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Volume 3,  Number 34              September 28 - October 4, 2003            Quezon City, Philippines


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Dumagats: A People's Struggle to be Free

No one can own the land, and nobody should claim ownership to it. This is Mekedyapat's (God) gift to the community and not to any individual. Whatever is gained from the land is shared by the community...for without the land, the community dies.

By Dennis Espada

No one can own the land, and nobody should claim ownership to it. This is Mekedyapat's (God) gift to the community and not to any individual. Whatever is gained from the land is shared by the community...for without the land, the community dies.

This perhaps sums up Malu Maniquiz's Laweg on Laye (In Search of Freedom, produced by Archipelago Productions), a stirring documentary film about the Dumagats. The film, which aims to promote awareness and enhance the mass work among tribal communities using audio-visual presentation, is based on the life and struggle for land of the Dumagats in Southern Tagalog.

The Dumagats are one of the major groups of indigenous peoples living in the Southern Tagalog region south of Manila. The Dumagats, now numbering only about 30,000, inhabit the fertile Sierra Madre Ranges on Quezon province's northern tip. A large throng of this ethnic tribe can be found in the town of General Nakar, while a few of them can be spotted in three municipalities of Polillo island.

Primarily, the Dumagats depend on farming, kaingin (orchard farming or slash-and-burn agriculture), paid labor, vending logs and other forest commodities as livelihood. Secondarily, they rely on fishing, hunting animals, gathering crops and other natural bounties for survival. Loan dependence (usury) has reduced many of them to dismal poverty.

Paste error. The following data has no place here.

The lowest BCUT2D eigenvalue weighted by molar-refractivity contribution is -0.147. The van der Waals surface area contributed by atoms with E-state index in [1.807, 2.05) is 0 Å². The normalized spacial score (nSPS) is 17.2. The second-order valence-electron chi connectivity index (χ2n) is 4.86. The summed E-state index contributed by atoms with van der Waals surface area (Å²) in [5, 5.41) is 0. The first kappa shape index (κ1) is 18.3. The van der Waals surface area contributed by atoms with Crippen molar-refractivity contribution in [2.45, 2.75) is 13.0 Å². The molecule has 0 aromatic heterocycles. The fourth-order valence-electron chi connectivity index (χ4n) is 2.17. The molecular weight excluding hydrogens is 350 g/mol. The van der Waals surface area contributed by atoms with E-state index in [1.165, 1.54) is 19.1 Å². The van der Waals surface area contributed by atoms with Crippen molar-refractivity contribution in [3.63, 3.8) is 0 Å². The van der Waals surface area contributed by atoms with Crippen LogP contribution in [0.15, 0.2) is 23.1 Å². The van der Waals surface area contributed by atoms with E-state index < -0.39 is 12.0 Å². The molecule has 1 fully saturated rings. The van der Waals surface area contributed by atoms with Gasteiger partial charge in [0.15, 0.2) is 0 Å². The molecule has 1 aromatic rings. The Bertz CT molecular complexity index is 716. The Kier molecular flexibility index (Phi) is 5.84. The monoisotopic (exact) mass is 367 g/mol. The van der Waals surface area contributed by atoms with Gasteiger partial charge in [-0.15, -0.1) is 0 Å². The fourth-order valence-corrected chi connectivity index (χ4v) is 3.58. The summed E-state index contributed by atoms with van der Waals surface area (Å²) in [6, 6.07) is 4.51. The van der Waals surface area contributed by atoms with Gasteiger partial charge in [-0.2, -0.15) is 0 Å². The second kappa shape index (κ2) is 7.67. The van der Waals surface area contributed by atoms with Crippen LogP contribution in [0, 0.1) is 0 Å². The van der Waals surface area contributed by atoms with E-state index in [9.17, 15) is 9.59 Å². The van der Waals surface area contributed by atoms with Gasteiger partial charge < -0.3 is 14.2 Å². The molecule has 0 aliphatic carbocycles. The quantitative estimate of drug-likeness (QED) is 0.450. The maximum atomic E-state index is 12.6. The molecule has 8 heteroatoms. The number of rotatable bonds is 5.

The government has even allocated more than 47 settlement areas as their home. But the tendency to become wanderers or nomads is still practiced among Dumagat families and this brings them deep in the Sierra Madre forest.

Despite the passage of the Indigenous Peoples Rights Act (IPRA) in 1997, conflicts still crop up between the tribal communities and what community organizers say are their modern-day colonizers - foreign capitalist investors, big landholders and government itself.

Colonial legacy

In recent decades, big landlords have used land titles to claim and exploit the ancestral land that Dumagat communities insist belong to them. During the U.S. colonial occupation, for instance, the Mon-Sor family placed under its ownership more than 29,000-hectare ancestral land in Barangay Umiray in General Nakar including large tracts of land in Aurora province (which is at least 17,000 hectares). Later, in the 1960s, the Mon-Sors sold the entire property to Go Pasuoy, also from a rich landlord lineage.